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I have lived in the US for over fifteen years and have melted into its bubbling pot. As December approaches, my family works hard to bring in the spirit of the season : The decorations, the Christmas tree, the holiday lights, including some oddly shaped snowmen-on-snowboards that don’t light up, but fit right into the frosty white landscape with their merry smiles. Inside, the kids are making the all important LIST.  I look at the list, and ask, “What would you like to give?” They reply, “We have no money, what can we buy?”

What can you give when you do not have much, or seemingly nothing at all?

When Nithya Shanthi visited us last year, he said something that gave me much to experiment on. He said:

 “If you are seeking encouragement, go find someone who is discouraged, and encourage them.”

 The story of Eunice Kariuki illustrates this beautifully.

In the 1990s, Eunice was divorced, responsible for three children, and an immigrant from Kenya living in New York. She moved to Denver, CO hoping that a cousin would help her with her problems. The cousin died few weeks after she came to Denver. Alone and homeless, Eunice turned to the Denver Resuce Mission for help. Deep inside she knew she had to do something for herself and was growing restless. One day while she was ranting about the AIDS problem in Africa, a friend said to her, “You are angry because you are not doing anything about it.” That changed everything. Eunice took charge not only of her own life but that of many, many children in Kenya. Her purpose and passion has created a home called Tumaini for the orphans of Kenya. Tumaini stands for Hope. Hope was not something the Eunice had at a point in her life, but she found it because she gave hope. 

Giving: Keeping it simple

Back home, here, the kids are bored on a winter’s day. “We have nothing to do? What can you do, it’s cold outside and nobody wants to play.” I ask, “So what do you want.. don’t tell me what you don’t have, tell me what you really want.” They had to think hard now, because they didn’t know what they wanted. Here’s what followed from two kids.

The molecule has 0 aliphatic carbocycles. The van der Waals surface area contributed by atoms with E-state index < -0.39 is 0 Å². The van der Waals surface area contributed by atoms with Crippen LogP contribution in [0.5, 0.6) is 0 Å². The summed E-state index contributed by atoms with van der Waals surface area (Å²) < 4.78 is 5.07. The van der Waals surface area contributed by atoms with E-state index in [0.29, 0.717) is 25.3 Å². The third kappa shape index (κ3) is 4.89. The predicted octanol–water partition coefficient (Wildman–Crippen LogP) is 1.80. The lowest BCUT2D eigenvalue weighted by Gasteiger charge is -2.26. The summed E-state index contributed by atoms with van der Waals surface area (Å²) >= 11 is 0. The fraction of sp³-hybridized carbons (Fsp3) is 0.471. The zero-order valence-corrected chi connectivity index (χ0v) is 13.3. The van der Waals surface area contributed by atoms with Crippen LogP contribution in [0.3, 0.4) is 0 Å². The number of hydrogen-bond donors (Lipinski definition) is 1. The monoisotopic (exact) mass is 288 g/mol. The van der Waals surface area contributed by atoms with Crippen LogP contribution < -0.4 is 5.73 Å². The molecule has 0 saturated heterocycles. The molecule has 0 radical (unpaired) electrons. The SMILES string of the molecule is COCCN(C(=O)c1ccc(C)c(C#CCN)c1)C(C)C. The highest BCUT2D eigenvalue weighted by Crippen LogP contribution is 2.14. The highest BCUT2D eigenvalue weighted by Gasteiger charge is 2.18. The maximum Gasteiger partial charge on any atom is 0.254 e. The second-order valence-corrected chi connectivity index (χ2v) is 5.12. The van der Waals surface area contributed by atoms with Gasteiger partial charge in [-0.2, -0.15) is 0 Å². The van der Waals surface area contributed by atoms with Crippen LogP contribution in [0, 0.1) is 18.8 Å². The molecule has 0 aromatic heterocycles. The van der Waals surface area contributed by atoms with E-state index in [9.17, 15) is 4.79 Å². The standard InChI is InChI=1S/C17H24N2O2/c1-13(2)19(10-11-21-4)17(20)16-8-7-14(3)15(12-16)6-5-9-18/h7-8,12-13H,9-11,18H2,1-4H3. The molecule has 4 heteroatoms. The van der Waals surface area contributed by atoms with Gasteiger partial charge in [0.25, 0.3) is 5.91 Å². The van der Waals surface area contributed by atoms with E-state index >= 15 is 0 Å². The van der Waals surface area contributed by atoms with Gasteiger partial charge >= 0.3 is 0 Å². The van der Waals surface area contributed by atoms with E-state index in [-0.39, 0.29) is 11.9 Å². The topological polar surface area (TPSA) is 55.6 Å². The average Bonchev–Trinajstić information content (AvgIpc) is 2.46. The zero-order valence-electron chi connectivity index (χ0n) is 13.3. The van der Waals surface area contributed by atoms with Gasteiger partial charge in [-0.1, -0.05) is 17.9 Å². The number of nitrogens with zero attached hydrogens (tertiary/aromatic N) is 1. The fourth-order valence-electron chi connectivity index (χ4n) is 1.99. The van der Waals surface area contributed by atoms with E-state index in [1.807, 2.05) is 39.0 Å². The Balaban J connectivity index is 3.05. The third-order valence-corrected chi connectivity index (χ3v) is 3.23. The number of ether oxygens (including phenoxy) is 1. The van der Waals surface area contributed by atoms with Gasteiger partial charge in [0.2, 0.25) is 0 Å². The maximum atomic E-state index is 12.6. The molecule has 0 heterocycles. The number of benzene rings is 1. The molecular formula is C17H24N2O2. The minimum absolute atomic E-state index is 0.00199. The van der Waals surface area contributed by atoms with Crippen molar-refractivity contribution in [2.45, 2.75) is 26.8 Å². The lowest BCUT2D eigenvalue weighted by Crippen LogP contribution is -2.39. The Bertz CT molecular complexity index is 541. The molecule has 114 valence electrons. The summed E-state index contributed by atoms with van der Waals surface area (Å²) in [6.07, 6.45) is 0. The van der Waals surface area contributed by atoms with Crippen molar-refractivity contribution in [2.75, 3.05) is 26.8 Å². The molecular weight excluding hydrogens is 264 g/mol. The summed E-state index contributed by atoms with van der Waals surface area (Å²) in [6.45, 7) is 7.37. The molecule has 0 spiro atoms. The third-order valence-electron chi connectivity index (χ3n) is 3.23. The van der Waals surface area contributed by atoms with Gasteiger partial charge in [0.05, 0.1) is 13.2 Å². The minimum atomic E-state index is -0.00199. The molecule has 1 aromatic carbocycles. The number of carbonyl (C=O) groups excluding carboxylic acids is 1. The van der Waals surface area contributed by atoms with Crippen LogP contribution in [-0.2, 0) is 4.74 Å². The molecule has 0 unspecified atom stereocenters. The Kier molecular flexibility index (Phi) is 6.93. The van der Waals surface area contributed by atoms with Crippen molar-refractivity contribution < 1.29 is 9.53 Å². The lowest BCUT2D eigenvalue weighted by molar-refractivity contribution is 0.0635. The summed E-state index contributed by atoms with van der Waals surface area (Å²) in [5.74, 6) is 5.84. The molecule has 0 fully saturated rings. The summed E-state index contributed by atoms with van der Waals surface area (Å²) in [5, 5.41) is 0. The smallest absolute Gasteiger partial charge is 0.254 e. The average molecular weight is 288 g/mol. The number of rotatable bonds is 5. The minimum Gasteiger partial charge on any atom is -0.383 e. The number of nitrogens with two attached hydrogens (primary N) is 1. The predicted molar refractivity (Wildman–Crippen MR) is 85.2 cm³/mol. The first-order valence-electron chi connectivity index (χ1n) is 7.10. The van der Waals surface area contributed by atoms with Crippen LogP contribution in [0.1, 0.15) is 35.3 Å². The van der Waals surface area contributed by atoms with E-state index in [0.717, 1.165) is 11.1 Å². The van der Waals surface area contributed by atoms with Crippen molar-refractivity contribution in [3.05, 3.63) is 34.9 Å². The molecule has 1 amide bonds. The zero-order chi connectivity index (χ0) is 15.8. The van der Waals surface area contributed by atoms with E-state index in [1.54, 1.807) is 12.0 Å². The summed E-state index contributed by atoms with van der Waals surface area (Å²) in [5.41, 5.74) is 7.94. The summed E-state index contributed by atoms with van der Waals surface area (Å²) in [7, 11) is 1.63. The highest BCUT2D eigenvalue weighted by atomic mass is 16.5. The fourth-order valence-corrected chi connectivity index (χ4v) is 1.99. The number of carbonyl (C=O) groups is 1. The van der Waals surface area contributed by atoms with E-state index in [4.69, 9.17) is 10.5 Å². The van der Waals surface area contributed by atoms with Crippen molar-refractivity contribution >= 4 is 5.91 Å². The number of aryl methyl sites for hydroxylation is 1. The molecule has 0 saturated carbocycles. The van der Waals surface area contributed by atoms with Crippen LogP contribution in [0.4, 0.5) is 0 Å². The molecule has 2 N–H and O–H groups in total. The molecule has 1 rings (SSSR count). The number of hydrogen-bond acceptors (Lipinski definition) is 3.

“I want to play with someone.” “I want to make money.” ( to help the burgeoning holiday wish list, I guess)  “I want hot cocoa with marshmallows.”

The result: Winter Paradise Cafe opened on our driveway that afternoon; one tiny table, loaded with the goodies. Apparently, the kids on the street were also bored and tired of being indoors. We brought them out and gave us all some well deserved cheer.

The Hot Cocoa Stand

Giving: Keeping it close to the heart

While I want my kids to blend into this country, we now call home, I also want them to learn and enjoy the unique traditions of their Indian heritage. One such is the Indian holiday of  Deepavali(a.k.a Diwali). This is a time to honor the triumph of good over evil, a season to spread good will and cheer with gifts, sweets and the lighting of lamps. This is where the Fourth of July meets Christmas. To center it around the kids, and to make this seamless with their life, I decided to have them gift hand-painted lamps to all their teachers and talk to their friends about the tradition. Each year, as the holiday approaches, they get excited about getting their gifts ready. They ask me questions so they can answer those that are posed to them. My wants are met simply by giving them an opportunity to learn in their own way. The children give little gifts, and get plenty of support and recognition from their teachers and friends. They feel part of the mainstream, they are melting into the bubbling pot.

Everyday in everyway, I have come to see that I can never receive without giving and never give without receiving. Only now, I am more concious of it and can see the transactions in the simplest of choices I make.

These are my gleanings from this Year of Giving:

    • Shift out from a position of desperation by stating the wants in the positive. So, that would make “I am lonely” change to “I want a friend to talk to” or “I want a walking partner.”
    • Find someone to share your need/wants/desires with. What are you good at that you can share: your time, talent, attention, willpower, a good story?
    • Get creative, the moment you shift from “me” to “us”, you’ll find that your juices begin to flow, you are truly thinking “Outside Your Box”
    • Read inspirational stories of others who have given without having anything to begin with.
    • Take a moment to be grateful for what you have.
Thank you for reading this post. I would love to hear from you. Share your stories of giving. Who recieved your generosity? How were you inspired? What have your rewards been? What did you come to love about yourself?

This is how the snowmen-on-snowboards is supposed to look

You can’t give a hug without getting one back. ~Unknown